ELLSWORTH, Maine - The annual ritual of burning blueberry fields has been in full swing in recent weeks, but as growers go through the necessary process, they may be watching potential profits disappear with the thick, black smoke.

Energy expert: Earth can avert catastrophe

WISCASSET, Maine - The technology needed to reduce the use of fossil fuels is available today, but the world needs to commit to it if people want to prevent global warming.

Marooned Middle Class

Some 80 percent of Americans define themselves as middle class. Though that self-assessment is most likely grossly inaccurate, it is telling.

Trains Trending North

The Legislature's passage of a bill to fund an expansion of rail service could hasten the return of trains as a viable freight and passenger transportation option in southern and coastal Maine.

Katrina Bisheimer: Don't shift the cost of war to Iraqis
Sen. Susan Collins has endorsed legislation that would restrict future reconstruction dollars to loans instead of grants in an effort to make Baghdad pay for more of the costs of the U.S. combat mission and reconstruction in Iraq.

Matthew Arnett: It's time to reform medical insurance
About a month ago BDN columnist Dr. Erik Steele said it was about time we find ways to cut medical costs. Then a couple weeks later he made two suggestions, stop unnecessary blood transfusions and find a way to get the best medical practice information to physicians a lot faster.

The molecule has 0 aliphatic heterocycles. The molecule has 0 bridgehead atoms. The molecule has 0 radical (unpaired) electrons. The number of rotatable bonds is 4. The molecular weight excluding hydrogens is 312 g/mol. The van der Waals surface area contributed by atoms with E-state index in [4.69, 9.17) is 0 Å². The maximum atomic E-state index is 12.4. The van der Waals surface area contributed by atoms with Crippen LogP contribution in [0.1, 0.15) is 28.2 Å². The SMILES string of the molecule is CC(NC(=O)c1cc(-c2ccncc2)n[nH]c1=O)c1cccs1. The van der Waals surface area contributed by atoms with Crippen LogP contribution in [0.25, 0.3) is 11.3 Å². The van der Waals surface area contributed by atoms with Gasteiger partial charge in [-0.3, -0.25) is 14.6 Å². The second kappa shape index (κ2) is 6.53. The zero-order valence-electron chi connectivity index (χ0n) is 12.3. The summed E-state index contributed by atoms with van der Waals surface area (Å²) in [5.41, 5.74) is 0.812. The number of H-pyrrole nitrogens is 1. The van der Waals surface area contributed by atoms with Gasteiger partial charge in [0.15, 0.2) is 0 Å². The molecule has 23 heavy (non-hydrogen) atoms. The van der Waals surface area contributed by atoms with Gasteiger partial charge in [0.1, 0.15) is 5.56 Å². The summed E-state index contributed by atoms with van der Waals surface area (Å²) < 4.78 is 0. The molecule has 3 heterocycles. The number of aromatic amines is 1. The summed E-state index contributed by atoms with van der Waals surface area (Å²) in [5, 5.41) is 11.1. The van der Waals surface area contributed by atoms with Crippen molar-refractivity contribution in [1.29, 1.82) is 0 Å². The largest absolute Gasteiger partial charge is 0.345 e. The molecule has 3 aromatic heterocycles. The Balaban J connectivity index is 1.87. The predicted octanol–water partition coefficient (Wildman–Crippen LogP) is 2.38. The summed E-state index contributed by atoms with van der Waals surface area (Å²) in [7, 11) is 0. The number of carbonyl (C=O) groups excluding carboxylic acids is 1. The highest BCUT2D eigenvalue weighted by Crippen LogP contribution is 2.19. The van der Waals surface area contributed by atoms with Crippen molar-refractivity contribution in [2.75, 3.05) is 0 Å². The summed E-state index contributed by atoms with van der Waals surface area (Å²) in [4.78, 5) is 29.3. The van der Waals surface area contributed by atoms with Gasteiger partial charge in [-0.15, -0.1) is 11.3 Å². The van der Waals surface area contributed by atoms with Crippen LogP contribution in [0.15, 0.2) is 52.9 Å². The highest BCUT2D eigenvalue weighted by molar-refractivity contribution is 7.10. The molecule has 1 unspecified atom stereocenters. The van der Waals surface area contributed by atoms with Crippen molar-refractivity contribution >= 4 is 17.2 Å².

Kennebec Journal

Section 8 clients hard hit by rising prices
WINSLOW -- Joseph Toy is grateful for the housing subsidy he gets for his small one-bedroom apartment on East Vigue Street.

New law for cribbage games
AUGUSTA -- Veterans' groups and others who want to host cribbage games will have a new state law to follow in July that allows them to charge a higher entry fee and sets a standard annual license fee.

AUGUSTA -- A Blaine House dinner scheduled for May 6 will focus on the problem of childhood hunger in Maine.

Cybercommerce lets in thieves of 21st century
The theft of 4.2 million Hannaford Bros. customers' credit and debit card account numbers this past winter was neither the first, nor will it be the last, massive data compromise to hit Maine consumers.


We should focus on issues that matter to families
A few weeks ago, the Maine Christian Civic League announced another voter petition drive. This should trouble all Mainers concerned about our families and children.

Film company discount better than no business